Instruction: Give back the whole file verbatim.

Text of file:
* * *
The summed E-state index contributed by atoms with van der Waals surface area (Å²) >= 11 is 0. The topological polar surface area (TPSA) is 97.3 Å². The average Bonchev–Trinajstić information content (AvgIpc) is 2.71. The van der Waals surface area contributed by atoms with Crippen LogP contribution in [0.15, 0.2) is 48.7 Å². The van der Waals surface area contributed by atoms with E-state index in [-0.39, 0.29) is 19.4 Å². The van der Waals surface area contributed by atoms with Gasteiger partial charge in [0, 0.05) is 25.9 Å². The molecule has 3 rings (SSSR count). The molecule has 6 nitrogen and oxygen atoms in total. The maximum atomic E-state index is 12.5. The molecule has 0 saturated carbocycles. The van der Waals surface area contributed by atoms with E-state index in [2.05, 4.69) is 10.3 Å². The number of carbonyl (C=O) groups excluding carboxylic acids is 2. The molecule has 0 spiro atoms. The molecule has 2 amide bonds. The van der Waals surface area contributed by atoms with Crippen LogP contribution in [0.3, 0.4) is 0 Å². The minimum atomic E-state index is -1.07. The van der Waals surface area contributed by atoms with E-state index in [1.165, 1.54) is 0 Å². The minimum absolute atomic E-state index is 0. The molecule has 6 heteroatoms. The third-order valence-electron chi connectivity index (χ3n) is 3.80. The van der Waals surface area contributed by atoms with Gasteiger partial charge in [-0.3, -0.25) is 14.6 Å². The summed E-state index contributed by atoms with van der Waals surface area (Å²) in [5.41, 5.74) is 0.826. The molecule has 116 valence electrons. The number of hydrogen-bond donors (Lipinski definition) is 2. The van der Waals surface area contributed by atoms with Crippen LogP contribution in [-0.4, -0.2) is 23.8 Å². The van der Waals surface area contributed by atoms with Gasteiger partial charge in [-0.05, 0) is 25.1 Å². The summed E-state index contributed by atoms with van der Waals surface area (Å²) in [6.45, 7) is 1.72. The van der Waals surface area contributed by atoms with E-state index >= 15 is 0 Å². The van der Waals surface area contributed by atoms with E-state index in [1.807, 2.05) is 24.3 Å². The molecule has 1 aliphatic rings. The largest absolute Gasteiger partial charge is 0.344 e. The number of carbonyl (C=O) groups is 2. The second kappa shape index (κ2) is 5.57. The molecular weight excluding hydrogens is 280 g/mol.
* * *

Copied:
The summed E-state index contributed by atoms with van der Waals surface area (Å²) >= 11 is 0. The topological polar surface area (TPSA) is 97.3 Å². The average Bonchev–Trinajstić information content (AvgIpc) is 2.71. The van der Waals surface area contributed by atoms with Crippen LogP contribution in [0.15, 0.2) is 48.7 Å². The van der Waals surface area contributed by atoms with E-state index in [-0.39, 0.29) is 19.4 Å². The van der Waals surface area contributed by atoms with Gasteiger partial charge in [0, 0.05) is 25.9 Å². The molecule has 3 rings (SSSR count). The molecule has 6 nitrogen and oxygen atoms in total. The maximum atomic E-state index is 12.5. The molecule has 0 saturated carbocycles. The van der Waals surface area contributed by atoms with E-state index in [2.05, 4.69) is 10.3 Å². The number of carbonyl (C=O) groups excluding carboxylic acids is 2. The molecule has 0 spiro atoms. The molecule has 2 amide bonds. The van der Waals surface area contributed by atoms with Crippen LogP contribution in [0.3, 0.4) is 0 Å². The minimum atomic E-state index is -1.07. The van der Waals surface area contributed by atoms with E-state index in [1.165, 1.54) is 0 Å². The minimum absolute atomic E-state index is 0. The molecule has 6 heteroatoms. The third-order valence-electron chi connectivity index (χ3n) is 3.80. The van der Waals surface area contributed by atoms with Gasteiger partial charge in [-0.3, -0.25) is 14.6 Å². The summed E-state index contributed by atoms with van der Waals surface area (Å²) in [5.41, 5.74) is 0.826. The molecule has 116 valence electrons. The number of hydrogen-bond donors (Lipinski definition) is 2. The van der Waals surface area contributed by atoms with Crippen LogP contribution in [-0.4, -0.2) is 23.8 Å². The van der Waals surface area contributed by atoms with Gasteiger partial charge in [-0.05, 0) is 25.1 Å². The summed E-state index contributed by atoms with van der Waals surface area (Å²) in [6.45, 7) is 1.72. The van der Waals surface area contributed by atoms with E-state index >= 15 is 0 Å². The van der Waals surface area contributed by atoms with E-state index in [1.807, 2.05) is 24.3 Å². The molecule has 1 aliphatic rings. The largest absolute Gasteiger partial charge is 0.344 e. The number of carbonyl (C=O) groups is 2. The second kappa shape index (κ2) is 5.57. The molecular weight excluding hydrogens is 280 g/mol.